LAX Will Try Out Fever-Detecting Cameras in Fight Against the Coronavirus

The cameras, part of a pilot program, are designed to detect elevated body temperatures.

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Thermal scanning cameras designed to detect fevers will be tested at Los Angeles International Airport.

The pilot program will help determine whether thermal imaging is effective at detecting people who might be sick with the coronavirus.

"This is a voluntary program with signage alerting passengers where the pilot will take place," Mayor Eric Garcetti said. "To be clear, these thermal camera temperature checks will not replace other safety measures. We're not saying that you only can rely on this. This is an additional layer of safety."

The cameras are designed to detect body temperatures of 100.4 degrees or more, the current CDC standard for a fever. The TSA, CDC and county department of public health are part of the study.

The thermal imaging camera tests will be at two locations in the Tom Bradley International Terminal -- the main entrance and near select international arrival gates. If a high temperature is detected, the traveler will be asked to undergo a secondary screening by a medical professional.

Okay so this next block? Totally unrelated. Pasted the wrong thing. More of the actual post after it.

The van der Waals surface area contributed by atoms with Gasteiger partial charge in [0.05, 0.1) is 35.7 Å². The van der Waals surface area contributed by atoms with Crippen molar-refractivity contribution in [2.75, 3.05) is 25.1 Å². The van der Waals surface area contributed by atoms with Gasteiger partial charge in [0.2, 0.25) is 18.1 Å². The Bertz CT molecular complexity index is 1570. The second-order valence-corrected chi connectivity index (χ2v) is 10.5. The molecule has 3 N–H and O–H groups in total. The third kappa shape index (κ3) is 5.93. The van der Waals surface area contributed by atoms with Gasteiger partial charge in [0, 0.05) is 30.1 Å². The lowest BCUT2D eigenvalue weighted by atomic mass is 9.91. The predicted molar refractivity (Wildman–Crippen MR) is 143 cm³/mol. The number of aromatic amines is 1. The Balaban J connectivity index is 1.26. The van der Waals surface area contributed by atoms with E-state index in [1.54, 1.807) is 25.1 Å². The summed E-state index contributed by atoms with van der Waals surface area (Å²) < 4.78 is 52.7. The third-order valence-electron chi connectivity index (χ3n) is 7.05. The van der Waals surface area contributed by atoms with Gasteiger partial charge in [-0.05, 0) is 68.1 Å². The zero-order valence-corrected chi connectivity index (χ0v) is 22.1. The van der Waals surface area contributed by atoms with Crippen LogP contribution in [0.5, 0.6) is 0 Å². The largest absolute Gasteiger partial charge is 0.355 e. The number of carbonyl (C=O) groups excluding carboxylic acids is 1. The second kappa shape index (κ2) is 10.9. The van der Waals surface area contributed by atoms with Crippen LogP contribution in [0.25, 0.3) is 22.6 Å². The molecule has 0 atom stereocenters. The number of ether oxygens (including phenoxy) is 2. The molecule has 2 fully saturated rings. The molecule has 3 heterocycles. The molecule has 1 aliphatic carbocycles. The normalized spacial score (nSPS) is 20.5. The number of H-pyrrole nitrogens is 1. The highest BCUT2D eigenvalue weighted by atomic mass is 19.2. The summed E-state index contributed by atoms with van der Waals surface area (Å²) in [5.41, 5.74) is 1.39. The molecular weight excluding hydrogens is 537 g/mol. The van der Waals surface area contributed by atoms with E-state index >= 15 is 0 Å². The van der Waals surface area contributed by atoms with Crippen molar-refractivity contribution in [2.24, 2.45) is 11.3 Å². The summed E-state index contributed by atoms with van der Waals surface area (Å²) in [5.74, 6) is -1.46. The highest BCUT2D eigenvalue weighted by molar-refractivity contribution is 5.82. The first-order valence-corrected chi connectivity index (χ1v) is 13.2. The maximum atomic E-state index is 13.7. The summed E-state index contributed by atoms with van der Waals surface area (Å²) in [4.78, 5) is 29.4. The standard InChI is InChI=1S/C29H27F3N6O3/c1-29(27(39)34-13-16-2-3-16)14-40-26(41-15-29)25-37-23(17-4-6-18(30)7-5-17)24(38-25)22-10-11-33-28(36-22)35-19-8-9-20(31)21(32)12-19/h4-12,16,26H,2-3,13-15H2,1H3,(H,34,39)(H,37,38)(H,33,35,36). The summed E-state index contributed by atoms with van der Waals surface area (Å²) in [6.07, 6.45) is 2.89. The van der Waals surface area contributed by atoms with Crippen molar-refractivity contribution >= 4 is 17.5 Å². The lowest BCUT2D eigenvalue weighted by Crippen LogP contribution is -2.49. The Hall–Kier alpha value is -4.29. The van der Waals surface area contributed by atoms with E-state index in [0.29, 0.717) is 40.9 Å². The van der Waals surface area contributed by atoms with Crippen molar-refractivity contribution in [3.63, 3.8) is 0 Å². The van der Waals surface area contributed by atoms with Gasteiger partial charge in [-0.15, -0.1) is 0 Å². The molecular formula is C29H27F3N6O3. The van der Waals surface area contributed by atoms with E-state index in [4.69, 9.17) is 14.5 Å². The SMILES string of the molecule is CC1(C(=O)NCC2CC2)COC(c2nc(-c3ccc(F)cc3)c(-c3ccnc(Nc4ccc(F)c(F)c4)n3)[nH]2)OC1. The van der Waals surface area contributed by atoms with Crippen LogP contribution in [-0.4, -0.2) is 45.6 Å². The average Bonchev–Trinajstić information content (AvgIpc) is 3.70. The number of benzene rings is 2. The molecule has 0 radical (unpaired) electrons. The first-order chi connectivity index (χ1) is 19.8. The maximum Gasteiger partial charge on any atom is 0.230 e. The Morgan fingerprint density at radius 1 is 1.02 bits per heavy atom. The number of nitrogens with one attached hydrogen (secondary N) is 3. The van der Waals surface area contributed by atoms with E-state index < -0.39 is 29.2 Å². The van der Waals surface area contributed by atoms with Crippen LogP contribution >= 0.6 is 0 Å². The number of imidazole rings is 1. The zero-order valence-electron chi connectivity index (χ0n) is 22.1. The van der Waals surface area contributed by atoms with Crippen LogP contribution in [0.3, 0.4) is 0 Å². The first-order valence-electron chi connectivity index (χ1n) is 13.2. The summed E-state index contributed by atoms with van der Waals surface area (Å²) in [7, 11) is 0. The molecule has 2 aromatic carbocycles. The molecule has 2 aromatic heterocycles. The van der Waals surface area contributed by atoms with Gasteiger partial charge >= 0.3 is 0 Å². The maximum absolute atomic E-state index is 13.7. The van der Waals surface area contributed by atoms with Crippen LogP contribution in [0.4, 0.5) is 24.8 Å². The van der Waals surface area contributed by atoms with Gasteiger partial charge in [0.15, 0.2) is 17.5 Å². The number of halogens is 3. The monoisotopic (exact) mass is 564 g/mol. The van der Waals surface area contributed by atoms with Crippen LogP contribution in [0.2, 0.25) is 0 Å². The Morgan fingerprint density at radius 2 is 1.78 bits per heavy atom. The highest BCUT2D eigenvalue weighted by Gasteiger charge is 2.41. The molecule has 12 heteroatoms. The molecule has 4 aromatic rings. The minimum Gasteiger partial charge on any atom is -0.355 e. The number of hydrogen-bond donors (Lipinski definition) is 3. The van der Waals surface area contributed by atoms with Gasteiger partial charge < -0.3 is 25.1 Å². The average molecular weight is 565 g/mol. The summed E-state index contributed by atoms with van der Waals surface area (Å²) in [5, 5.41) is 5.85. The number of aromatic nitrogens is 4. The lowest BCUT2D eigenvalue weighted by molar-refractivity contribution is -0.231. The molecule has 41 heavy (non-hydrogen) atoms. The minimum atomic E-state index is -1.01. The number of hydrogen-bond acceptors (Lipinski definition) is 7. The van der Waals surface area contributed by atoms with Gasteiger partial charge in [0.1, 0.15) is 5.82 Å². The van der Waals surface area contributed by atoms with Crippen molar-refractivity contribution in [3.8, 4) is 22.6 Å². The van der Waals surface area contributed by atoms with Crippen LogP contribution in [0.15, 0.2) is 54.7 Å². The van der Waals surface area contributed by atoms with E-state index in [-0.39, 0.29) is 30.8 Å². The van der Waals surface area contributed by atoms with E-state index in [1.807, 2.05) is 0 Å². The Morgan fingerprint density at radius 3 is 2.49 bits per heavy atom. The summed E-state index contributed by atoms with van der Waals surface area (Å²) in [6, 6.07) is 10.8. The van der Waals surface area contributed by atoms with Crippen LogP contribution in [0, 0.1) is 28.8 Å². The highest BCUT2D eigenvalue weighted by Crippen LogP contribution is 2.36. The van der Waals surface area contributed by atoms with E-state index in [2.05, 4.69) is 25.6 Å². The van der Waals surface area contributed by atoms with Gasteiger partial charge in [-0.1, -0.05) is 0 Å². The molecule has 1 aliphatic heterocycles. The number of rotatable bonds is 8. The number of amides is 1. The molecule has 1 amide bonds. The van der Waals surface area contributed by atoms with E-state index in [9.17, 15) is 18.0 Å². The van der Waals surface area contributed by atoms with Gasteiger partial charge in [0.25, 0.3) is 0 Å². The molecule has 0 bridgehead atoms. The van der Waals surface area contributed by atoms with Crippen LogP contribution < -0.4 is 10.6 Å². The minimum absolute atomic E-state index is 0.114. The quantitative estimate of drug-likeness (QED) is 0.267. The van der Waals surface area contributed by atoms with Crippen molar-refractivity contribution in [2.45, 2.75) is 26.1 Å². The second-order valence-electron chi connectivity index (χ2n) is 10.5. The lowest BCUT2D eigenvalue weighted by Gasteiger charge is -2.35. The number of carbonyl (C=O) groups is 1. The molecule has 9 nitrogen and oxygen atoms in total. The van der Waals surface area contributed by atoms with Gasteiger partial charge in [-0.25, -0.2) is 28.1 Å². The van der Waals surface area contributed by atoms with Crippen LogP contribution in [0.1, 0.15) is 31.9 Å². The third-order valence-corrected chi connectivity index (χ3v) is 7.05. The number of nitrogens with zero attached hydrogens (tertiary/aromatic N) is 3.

The cameras will not store, transmit or share data or images.

The pilot program will begin in late June. It will not replace existing safety measures, like hand washing, distancing and face masks, which are required at the airport.

California requires people to wear masks in most indoor settings and outdoors when distancing isn't possible under a statewide order.

For most people, the coronavirus causes mild or moderate symptoms, such as fever and cough. For some, especially older adults and people with existing health problems, it can cause more severe illness, including pneumonia and death.

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